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Design_lead_play’s Darren Lee Phillipson, SBC’s Sophie Bloomfield, Vonner Studios’ David Vonner, Aardman’s Danny Heffer, footwear designer Chris Hill and Larkshead Licensing’s Lindsey Chester tell us which characters and brands should get the comic book treatment.
This year, we’ve seen plenty of brands make the move into comics and graphic novels; some expected, and other less so.
Asmodee’s smash hit card game Dobble – or Spot It as it’s known in some territories – moved from the tabletop to the page with ABLAZE and Spot It: Double Trouble. The graphic novel follows Dobble mascot Dobbly who lives in a world filled with symbols that have power when matched in pairs – mirroring the way the game is played.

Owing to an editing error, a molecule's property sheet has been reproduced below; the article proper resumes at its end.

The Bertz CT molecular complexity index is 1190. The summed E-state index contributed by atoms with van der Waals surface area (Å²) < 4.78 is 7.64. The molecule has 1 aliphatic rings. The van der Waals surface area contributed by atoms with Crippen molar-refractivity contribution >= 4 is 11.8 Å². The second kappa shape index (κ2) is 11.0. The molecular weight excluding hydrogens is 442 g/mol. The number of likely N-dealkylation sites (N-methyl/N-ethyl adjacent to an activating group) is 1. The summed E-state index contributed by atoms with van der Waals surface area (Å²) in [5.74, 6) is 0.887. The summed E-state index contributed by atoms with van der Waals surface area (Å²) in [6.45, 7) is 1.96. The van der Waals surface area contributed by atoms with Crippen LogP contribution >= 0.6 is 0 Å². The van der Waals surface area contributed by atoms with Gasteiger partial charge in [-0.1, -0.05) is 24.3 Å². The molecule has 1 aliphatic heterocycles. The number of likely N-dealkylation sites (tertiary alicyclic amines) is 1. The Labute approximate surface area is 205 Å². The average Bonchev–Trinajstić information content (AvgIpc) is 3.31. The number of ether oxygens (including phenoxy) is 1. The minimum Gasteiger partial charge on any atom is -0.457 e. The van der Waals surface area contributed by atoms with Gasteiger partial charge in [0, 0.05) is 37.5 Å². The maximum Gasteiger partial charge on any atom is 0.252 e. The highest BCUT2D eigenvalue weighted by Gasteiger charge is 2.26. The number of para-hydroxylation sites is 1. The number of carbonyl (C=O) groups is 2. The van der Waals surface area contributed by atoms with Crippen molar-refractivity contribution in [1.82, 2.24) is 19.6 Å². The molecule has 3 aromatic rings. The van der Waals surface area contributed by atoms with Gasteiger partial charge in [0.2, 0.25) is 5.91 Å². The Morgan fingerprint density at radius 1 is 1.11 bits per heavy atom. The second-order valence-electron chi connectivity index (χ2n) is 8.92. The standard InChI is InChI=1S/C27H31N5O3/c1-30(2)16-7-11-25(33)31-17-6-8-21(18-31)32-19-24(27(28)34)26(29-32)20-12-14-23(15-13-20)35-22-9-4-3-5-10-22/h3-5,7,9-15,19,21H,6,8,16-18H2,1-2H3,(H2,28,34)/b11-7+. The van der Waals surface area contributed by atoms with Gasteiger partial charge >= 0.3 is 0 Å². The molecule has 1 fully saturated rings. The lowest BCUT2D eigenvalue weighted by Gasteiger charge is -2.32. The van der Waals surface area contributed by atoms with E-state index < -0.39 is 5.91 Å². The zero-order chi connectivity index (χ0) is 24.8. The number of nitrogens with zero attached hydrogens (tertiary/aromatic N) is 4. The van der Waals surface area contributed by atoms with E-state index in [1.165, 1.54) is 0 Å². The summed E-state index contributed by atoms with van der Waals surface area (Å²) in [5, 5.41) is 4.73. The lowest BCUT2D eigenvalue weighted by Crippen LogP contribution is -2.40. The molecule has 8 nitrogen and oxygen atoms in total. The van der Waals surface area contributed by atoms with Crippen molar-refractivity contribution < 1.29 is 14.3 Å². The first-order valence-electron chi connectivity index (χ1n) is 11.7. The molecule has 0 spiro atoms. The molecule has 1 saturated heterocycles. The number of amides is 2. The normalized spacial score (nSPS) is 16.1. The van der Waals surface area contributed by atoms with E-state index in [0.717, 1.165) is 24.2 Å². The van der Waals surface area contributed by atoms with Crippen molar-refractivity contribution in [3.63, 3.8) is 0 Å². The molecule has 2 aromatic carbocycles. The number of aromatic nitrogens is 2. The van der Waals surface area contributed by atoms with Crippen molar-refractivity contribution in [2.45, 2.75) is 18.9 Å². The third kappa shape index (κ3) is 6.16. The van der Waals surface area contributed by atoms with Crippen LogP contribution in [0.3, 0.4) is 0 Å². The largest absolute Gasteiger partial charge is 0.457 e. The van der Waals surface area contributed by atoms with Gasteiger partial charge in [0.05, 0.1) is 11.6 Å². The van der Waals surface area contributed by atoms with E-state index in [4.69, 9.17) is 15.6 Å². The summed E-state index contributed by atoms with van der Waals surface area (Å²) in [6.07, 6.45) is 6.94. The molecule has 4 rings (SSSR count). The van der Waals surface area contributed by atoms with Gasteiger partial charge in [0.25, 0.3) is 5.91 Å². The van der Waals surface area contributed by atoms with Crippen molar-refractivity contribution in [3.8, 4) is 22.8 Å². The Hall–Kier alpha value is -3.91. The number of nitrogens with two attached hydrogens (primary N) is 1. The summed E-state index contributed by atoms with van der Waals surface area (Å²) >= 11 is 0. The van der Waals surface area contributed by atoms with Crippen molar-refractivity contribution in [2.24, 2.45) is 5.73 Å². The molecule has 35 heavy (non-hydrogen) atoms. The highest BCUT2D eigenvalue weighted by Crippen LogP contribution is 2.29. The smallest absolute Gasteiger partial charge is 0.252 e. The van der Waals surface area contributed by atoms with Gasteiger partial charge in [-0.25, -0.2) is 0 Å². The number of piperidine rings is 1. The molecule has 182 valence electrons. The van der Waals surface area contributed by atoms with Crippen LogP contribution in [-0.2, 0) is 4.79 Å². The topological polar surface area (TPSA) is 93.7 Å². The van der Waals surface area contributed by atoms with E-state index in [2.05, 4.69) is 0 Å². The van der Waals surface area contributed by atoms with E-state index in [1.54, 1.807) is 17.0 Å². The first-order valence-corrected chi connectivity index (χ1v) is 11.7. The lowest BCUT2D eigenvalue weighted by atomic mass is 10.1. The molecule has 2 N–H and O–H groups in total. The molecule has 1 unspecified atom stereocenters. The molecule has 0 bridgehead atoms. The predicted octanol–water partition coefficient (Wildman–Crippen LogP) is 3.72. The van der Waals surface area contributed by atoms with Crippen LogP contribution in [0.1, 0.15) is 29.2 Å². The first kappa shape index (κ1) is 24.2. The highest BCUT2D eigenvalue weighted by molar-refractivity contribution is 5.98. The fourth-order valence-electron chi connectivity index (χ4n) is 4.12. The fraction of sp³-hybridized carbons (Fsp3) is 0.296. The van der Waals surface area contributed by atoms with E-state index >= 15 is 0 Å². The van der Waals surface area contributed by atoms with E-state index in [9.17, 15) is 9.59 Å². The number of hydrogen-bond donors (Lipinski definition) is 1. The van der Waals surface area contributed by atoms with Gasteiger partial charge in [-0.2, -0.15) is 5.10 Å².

“At the start of the project, the gameplay needed to be essential to the story,” said Rich Young, VP Creative and Managing Editor at ABLAZE. He added: “Comics are a marriage of story and art, words and pictures. Strong storytelling and an engaged audience are essential elements, and I think we have all those things in place here.”
Also proving that brands of all kinds are ripe for the comic book treatment is Z2 Comics, an independent publisher focused on IP from the music industry. 2022 launches from the firm includes Elvis: The Official Graphic Novel, Blondie: Against the Odds and Freddie Mercury: Lover of Life, Singer of Songs.
Dark Horse Comics has enjoyed a busy year with blockbuster brands. The publisher continued a partnership with Ubisoft for Assassin’s Creed Valhalla: Forgotten Myths, launched an Avatar mini-series and also debuted a new Minecraft graphic novel called Minecraft: Open World—Into the Nether. Elsewhere, over at Marvel Comics, licensed launches included a new Alien mini-series and a Fortnite collaboration in Marvel x Fortnite: Zero War.